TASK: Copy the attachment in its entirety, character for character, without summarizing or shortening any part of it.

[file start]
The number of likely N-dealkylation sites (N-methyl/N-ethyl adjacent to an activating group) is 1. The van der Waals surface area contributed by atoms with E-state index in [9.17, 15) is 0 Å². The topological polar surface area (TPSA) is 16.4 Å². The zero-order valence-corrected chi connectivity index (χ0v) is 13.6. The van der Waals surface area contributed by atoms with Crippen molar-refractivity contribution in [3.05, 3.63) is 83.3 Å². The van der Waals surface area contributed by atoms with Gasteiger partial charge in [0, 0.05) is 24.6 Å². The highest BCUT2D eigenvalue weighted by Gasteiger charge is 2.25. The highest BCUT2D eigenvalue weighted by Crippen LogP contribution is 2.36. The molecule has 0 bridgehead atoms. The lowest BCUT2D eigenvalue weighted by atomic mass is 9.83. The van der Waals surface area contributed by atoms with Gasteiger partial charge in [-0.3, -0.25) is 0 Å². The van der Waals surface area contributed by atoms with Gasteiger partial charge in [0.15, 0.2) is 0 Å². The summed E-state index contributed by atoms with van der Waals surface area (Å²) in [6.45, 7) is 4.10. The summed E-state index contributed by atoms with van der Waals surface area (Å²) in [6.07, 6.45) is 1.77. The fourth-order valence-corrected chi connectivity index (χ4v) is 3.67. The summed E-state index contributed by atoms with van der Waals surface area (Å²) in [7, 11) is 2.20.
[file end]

The number of likely N-dealkylation sites (N-methyl/N-ethyl adjacent to an activating group) is 1. The van der Waals surface area contributed by atoms with E-state index in [9.17, 15) is 0 Å². The topological polar surface area (TPSA) is 16.4 Å². The zero-order valence-corrected chi connectivity index (χ0v) is 13.6. The van der Waals surface area contributed by atoms with Crippen molar-refractivity contribution in [3.05, 3.63) is 83.3 Å². The van der Waals surface area contributed by atoms with Gasteiger partial charge in [0, 0.05) is 24.6 Å². The highest BCUT2D eigenvalue weighted by Gasteiger charge is 2.25. The highest BCUT2D eigenvalue weighted by Crippen LogP contribution is 2.36. The molecule has 0 bridgehead atoms. The lowest BCUT2D eigenvalue weighted by atomic mass is 9.83. The van der Waals surface area contributed by atoms with Gasteiger partial charge in [-0.3, -0.25) is 0 Å². The van der Waals surface area contributed by atoms with Gasteiger partial charge in [0.15, 0.2) is 0 Å². The summed E-state index contributed by atoms with van der Waals surface area (Å²) in [6.45, 7) is 4.10. The summed E-state index contributed by atoms with van der Waals surface area (Å²) in [6.07, 6.45) is 1.77. The fourth-order valence-corrected chi connectivity index (χ4v) is 3.67. The summed E-state index contributed by atoms with van der Waals surface area (Å²) in [7, 11) is 2.20.